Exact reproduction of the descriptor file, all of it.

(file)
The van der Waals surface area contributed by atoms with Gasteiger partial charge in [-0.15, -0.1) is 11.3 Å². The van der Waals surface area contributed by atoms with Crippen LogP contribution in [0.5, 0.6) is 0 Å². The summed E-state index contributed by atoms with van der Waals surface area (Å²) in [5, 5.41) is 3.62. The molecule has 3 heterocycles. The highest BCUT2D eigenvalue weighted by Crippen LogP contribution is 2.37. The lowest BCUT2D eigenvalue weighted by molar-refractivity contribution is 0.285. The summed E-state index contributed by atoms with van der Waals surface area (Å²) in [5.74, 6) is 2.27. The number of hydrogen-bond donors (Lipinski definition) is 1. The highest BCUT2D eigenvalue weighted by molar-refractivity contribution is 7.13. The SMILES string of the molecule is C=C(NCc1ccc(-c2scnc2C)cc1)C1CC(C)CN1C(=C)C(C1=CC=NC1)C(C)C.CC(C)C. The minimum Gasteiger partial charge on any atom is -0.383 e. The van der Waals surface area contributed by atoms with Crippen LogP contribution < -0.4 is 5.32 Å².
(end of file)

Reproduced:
The van der Waals surface area contributed by atoms with Gasteiger partial charge in [-0.15, -0.1) is 11.3 Å². The van der Waals surface area contributed by atoms with Crippen LogP contribution in [0.5, 0.6) is 0 Å². The summed E-state index contributed by atoms with van der Waals surface area (Å²) in [5, 5.41) is 3.62. The molecule has 3 heterocycles. The highest BCUT2D eigenvalue weighted by Crippen LogP contribution is 2.37. The lowest BCUT2D eigenvalue weighted by molar-refractivity contribution is 0.285. The summed E-state index contributed by atoms with van der Waals surface area (Å²) in [5.74, 6) is 2.27. The number of hydrogen-bond donors (Lipinski definition) is 1. The highest BCUT2D eigenvalue weighted by molar-refractivity contribution is 7.13. The SMILES string of the molecule is C=C(NCc1ccc(-c2scnc2C)cc1)C1CC(C)CN1C(=C)C(C1=CC=NC1)C(C)C.CC(C)C. The minimum Gasteiger partial charge on any atom is -0.383 e. The van der Waals surface area contributed by atoms with Crippen LogP contribution < -0.4 is 5.32 Å².